A slowly loading page, a site that’s down, or obscure programming error messages can raise instant doubts in the shopper’s mind. It is likely they are in comparison shopping mode, so if they were to leave one site and arrive at a site that loads slowly, or not at all, then the experience comes to a quick end. If they see errors and messages they don’t recognize, they will doubt your professionalism and whether their information is safe on your site. A solid technical implementation is as important as a great design.
Badges, Tigers and Seals Oh My
Seals of approval from TRUSTe or Better Business Bureau Online are widely recognized, but remember that a seal is only a graphic; it can be counterfeited. To be sure, make sure you link to the certifying agency’s site that profiles the merchant information. Also, avoid the Times Square approach putting eight different seals on your site. It diminishes the effectiveness. If you really feel the need to bombard 8 seals on there, all I ask is that you use the animated graphics. At least your savvy visitors can get a laugh.
Sweat the Small Stuff
Be sure your site has been thoroughly reviewed and that there are no misspellings or grammatical mistakes. They may seem tiny, but they will immediately cast your professionalism in doubt.
Security Through Social Validation
Social validation is a proven factor in influencing how people purchase products, and it’s no different when it comes to influencing why they should shop at your site for these products. Customer dialogue, reviews and interactions (regardless of what is being discussed) brings instant credibility to your site. People want to know that other people shop at your store. They want to see activity and not just take your word for it.
Now more than ever, privacy is a huge customer concern. Between Facebook privacy issues, Google ego-searching, and countless ads aggressively targeting hackers and screaming identity theft shoppers are only getting increasingly more sensitive and aware of the how, why, and when their sensitive personal information is used.
As online retailers, it is our responsibility to provide a safe and comfortable shopping environment for the customer, both online or off. The most successful businesses are able to instill confidence in their customers, and adding a relatable human touch. They develop a trusting, ongoing relationship with their customers to ensure repeat purchases and loyalty.Look folks, lets not forget – it’s the holidays! Do your customer and your bottom line a favor by letting them focus on giving rather than worrying. So you better be good for goodness sake.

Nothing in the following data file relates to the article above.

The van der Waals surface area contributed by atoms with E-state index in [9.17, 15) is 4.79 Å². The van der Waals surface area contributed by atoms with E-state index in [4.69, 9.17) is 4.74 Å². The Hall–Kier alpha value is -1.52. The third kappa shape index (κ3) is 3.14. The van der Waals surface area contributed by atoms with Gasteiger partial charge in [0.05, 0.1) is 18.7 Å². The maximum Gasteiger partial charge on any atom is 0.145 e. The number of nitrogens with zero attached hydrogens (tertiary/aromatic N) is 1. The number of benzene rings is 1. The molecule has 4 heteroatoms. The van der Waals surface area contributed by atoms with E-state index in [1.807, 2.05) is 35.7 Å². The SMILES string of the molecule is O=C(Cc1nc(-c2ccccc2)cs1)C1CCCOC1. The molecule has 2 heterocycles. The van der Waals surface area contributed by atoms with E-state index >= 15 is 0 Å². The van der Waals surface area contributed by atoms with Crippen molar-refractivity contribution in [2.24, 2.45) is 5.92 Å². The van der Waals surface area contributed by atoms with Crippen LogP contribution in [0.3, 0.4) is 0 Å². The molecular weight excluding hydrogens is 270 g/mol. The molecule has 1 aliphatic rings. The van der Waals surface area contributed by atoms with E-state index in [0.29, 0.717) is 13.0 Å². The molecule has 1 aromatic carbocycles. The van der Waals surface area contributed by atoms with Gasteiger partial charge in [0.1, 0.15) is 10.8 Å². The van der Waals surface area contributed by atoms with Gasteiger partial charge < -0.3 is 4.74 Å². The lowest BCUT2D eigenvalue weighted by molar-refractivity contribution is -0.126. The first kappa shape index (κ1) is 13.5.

So you’re probably thinking to yourself right now, “Why Redesign?”
Gosh. Funny you should think that, because it just so happens I recently wrote a little piece on that exact subject, as a featured blogger on Building43.com.
Redesigning a website is a daunting task. Budget, deadlines, resources, features, content, platform changes, brand perception, SEO implications – the list of challenges is a long one. The potential impact website redesign has on your organization is as enormous and critical as the process. Will conversion go up or down? Will your new site attract more visitors or will traffic drop off?
If you want more detail on the topic, take a look at a deck from one of my presentations at Internet Retailer’s Web Design 2009 conference, “Charting the Successful Redesign — A True Story About an Agency and Client Partnership”. It gives a detailed account on the site redesign, specifically what led to the decision and the steps we took to execute it. It does NOT go into pancakes and the secrets behind achieving a remarkable fluffiness. Lets just make that clear from the outset.
G’day mate! I am pleased (and a wee bit freaked out) to be flying to Sydney tonight to participate in Online Retailer, Australia’s leading ecommerce conference. With more than 4000 confirmed attendees, Online Retailer looks to be compelling and exciting.